Before reading this Q&A, please read Part 1, "Saints Bountygate is Now Saints Litigate: Common Q&As." Documents relevant to the "Bountygate" issue are located there, along with answers to a lot of talk radio type questions. Please read the documents yourself and draw your own conclusions. Here are my answers of additional questions received from NFL fans: Will the failure of the players to participate in the June 18th hearing in front of Roger Goodell work against them? That's the question posed by the Pro Football Talk Mike Florio's blog post, "Failure to participate in appeal process could come back […]Continue Reading →
This week in dysfunctional labor relations pits the NFL Players Association (NFLPA) against the NFL. Unsurprisingly, after the NFL came out with their final determination in the so-called Saints Bountygate bounty/pay for performance issue, the NFLPA filed suit against the NFL on behalf of all the penazlied players except Jonathan Vilma. This is after Saints player Vilma had already sued Roger Goodell for defamation, and Goodell and the NFL to stop his punishment. If you are a NFL fan who wants to have an informed opinion about these matters, I suggest reading the actual legal documents. Some people believe that […]Continue Reading →
As I noted last March in my blog post entitled, "Why the New Orleans Saints Bounty Penalties are Too Harsh," the NFL was likely going to face issues with the Saints Bountygate investigations and if they extended the penalties to players as well. As I explained then, I am not a Saints fan, nor am I advocating bounties or pay for injury or pay for performance pools. No one is. If there ever were a "culture of bounties," such a thing is dead. Not just because of the unprecedented NFL penalties but because of public stigma and the prohibition against […]Continue Reading →
Back in the day, when I was trying to get my first real job, I put Tex Mex on my resume as an interest. In school I didn't have too many interests other than watching/playing sports, studying, and well, cheap Tex Mex food. Also a way to signal to employers that I had no interest whatsoever of leaving Texas. Turned out that in short interviews with various people, we ended up talking about Tex Mex food a lot. Employers are often just trying to find out if you have decent BS and that you won't be an horrible person to […]Continue Reading →
Houston criminal lawyers Neal Davis and my husband Bill Stradley represented Raul Rodriguez, a man convicted of murdering his neighbor in a confrontation relating to loud music from a party. A jury sentenced Mr Rodriguez to 40 years in prison. There have been many media reports about this case. It is difficult to find ones that are entirely factually accurate. Public Interest in Stand Your Ground Laws, Gun Policy. This case has generated public interest for many reasons: 1. The 22:03 minutes leading up to the shooting are all captured on video. 2. Kelly Danaher was a widely-beloved teacher, husband, […]Continue Reading →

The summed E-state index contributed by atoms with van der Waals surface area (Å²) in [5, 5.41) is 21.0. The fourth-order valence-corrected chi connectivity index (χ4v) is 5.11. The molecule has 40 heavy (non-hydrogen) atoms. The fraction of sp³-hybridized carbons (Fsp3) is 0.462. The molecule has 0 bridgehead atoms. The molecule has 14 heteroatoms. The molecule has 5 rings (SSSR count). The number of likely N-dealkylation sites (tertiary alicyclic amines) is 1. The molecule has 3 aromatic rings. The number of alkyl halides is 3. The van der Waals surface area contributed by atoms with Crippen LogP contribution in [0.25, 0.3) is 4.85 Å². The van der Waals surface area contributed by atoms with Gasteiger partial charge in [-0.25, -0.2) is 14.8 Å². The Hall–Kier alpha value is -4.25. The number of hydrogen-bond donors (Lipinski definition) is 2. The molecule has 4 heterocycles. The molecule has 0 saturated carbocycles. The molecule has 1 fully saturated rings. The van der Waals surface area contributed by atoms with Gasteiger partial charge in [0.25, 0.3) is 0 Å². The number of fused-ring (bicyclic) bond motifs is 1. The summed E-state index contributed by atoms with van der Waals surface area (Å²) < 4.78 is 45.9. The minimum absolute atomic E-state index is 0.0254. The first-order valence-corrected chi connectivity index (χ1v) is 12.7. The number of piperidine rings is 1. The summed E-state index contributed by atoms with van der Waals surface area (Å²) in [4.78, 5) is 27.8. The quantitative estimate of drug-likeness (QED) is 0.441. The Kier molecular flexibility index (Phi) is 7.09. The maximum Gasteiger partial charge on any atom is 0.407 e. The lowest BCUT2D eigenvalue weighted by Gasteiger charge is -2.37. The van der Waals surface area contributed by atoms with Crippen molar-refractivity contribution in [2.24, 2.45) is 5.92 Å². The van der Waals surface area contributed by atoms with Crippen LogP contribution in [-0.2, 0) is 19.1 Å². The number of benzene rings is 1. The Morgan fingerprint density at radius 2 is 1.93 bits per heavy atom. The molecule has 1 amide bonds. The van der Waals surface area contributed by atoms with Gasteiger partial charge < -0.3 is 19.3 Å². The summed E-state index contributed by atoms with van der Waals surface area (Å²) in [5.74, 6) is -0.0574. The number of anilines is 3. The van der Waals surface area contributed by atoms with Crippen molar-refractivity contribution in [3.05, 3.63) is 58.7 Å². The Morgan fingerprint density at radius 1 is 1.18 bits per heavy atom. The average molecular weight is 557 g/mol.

Very much enjoyed reading Alison Cook’s Top 100 Houston restaurants list. As she noted, it isn’t not her Houston best restaurant list, but the ones that she really finds memorable, for whatever personal reasons that speak to her. Her list is particularly good in identifying ethnic food restaurants that you might not be familiar with. Inspired by her list, I tried to come up with my own list to see if I could even come up with 100 restaurants that I really love. I couldn’t. My criteria for my list? My list criteria was a combination of these factors: Is […]Continue Reading →
The Harris County Criminal Justice Center often contains unsual sights. Brian Rogers, a Houston Chronicle courts/crime reporter, put together a tumblr of face tattoos. Often you can marvel at the informal clothing people choose to wear to their court appearances. The husband Bill often sends me picture of food (I like food) and strange things he encounters. But the picture below defies explanation. Without cropping this closer to make it crystal clear what this is in its grotesqueness, the picture below is a used condom that Bill saw near the elevator bank of the court house. Yuck, sorry, but whoa. […]Continue Reading →
"That's a clown question bro." The response the underaged Nationals' baseball player, Bryce Harper gave when asked about what his favorite beer in Canada was. Every time I hear the word "clown," I think of this odd clown painting I discovered at The Antique Guys in the Montrose area. It was such a disturbing painting that I wanted to buy it and put it in my husband's office as a prank. Even with the cracked canvas, they wanted over $1000 (!!!!?) for it. Um no. The reason? Apparently it came from some estate sale from some Houston manse, and he […]Continue Reading →
Greetings to readers from my old Houston Criminal Law blog location or from other parts of the web. This is the new location of my personal blog where I park non-Texans writings. I will continue and enjoy blogging for the Houston Chronicle online about the Texans, but sometimes I want to write about things that don’t fit there. This blog is hosted at StradleyLaw.com because 1. it allows to write without doing the techical website support stuff that I don’t like to do; 2. maybe it means people can find my husband’s site in the vastness of the web. It’s not […]Continue Reading →
I can’t say I am a fan of the NFL-enacted penalties against the New Orleans Saints for bounties and the cover-up of the bounty program. Though much has been said and written about this, nothing really captures my fan-focused thinking. Here’s some thoughts: 1. Bounties are bad. I’m not defending bounties, or that it is a good idea to lie or cover up things to the NFL Commissioner’s office. Just getting that thought out of the way. 2. What is the purpose of NFL punishment? The NFL, unlike the legal system, doesn’t have a set of penalties for different offenses. […]Continue Reading →